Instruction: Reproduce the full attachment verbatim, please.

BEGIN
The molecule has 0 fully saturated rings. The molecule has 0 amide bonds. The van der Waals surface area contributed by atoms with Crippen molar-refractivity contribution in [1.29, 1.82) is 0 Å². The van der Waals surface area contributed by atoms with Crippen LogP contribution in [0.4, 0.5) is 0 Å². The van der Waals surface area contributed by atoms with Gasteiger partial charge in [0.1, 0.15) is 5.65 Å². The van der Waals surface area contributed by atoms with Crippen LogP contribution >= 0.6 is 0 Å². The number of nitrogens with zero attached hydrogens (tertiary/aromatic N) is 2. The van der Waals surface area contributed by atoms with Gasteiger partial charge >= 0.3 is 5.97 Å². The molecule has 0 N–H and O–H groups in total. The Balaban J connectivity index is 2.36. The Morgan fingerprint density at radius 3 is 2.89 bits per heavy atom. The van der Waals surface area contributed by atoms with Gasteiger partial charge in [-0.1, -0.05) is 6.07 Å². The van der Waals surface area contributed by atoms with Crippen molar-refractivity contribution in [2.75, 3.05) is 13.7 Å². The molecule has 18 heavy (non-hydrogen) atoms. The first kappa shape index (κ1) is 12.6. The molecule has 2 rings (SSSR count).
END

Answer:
The molecule has 0 fully saturated rings. The molecule has 0 amide bonds. The van der Waals surface area contributed by atoms with Crippen molar-refractivity contribution in [1.29, 1.82) is 0 Å². The van der Waals surface area contributed by atoms with Crippen LogP contribution in [0.4, 0.5) is 0 Å². The van der Waals surface area contributed by atoms with Gasteiger partial charge in [0.1, 0.15) is 5.65 Å². The van der Waals surface area contributed by atoms with Crippen LogP contribution >= 0.6 is 0 Å². The number of nitrogens with zero attached hydrogens (tertiary/aromatic N) is 2. The van der Waals surface area contributed by atoms with Gasteiger partial charge >= 0.3 is 5.97 Å². The molecule has 0 N–H and O–H groups in total. The Balaban J connectivity index is 2.36. The Morgan fingerprint density at radius 3 is 2.89 bits per heavy atom. The van der Waals surface area contributed by atoms with Gasteiger partial charge in [-0.1, -0.05) is 6.07 Å². The van der Waals surface area contributed by atoms with Crippen molar-refractivity contribution in [2.75, 3.05) is 13.7 Å². The molecule has 18 heavy (non-hydrogen) atoms. The first kappa shape index (κ1) is 12.6. The molecule has 2 rings (SSSR count).